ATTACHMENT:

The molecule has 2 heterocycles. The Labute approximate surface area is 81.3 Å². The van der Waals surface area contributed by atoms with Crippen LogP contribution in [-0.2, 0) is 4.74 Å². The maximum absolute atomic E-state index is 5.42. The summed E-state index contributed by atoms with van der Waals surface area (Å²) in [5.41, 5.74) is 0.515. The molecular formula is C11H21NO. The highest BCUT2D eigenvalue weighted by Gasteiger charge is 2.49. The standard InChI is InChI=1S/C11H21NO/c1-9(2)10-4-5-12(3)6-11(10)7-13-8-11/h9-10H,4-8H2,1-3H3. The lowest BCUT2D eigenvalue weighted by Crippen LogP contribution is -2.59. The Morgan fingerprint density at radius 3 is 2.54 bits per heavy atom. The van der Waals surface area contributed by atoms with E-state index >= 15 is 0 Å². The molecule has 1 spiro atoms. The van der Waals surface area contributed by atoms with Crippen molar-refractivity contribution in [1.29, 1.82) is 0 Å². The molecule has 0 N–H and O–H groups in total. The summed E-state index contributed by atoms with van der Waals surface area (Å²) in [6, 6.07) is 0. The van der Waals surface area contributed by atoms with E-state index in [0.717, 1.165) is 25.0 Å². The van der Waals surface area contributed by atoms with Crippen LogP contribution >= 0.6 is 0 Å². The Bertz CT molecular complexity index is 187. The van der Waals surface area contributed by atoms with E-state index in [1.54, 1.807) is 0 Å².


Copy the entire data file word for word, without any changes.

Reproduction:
The molecule has 2 heterocycles. The Labute approximate surface area is 81.3 Å². The van der Waals surface area contributed by atoms with Crippen LogP contribution in [-0.2, 0) is 4.74 Å². The maximum absolute atomic E-state index is 5.42. The summed E-state index contributed by atoms with van der Waals surface area (Å²) in [5.41, 5.74) is 0.515. The molecular formula is C11H21NO. The highest BCUT2D eigenvalue weighted by Gasteiger charge is 2.49. The standard InChI is InChI=1S/C11H21NO/c1-9(2)10-4-5-12(3)6-11(10)7-13-8-11/h9-10H,4-8H2,1-3H3. The lowest BCUT2D eigenvalue weighted by Crippen LogP contribution is -2.59. The Morgan fingerprint density at radius 3 is 2.54 bits per heavy atom. The van der Waals surface area contributed by atoms with E-state index >= 15 is 0 Å². The molecule has 1 spiro atoms. The van der Waals surface area contributed by atoms with Crippen molar-refractivity contribution in [1.29, 1.82) is 0 Å². The molecule has 0 N–H and O–H groups in total. The summed E-state index contributed by atoms with van der Waals surface area (Å²) in [6, 6.07) is 0. The van der Waals surface area contributed by atoms with E-state index in [0.717, 1.165) is 25.0 Å². The van der Waals surface area contributed by atoms with Crippen LogP contribution >= 0.6 is 0 Å². The Bertz CT molecular complexity index is 187. The van der Waals surface area contributed by atoms with E-state index in [1.54, 1.807) is 0 Å².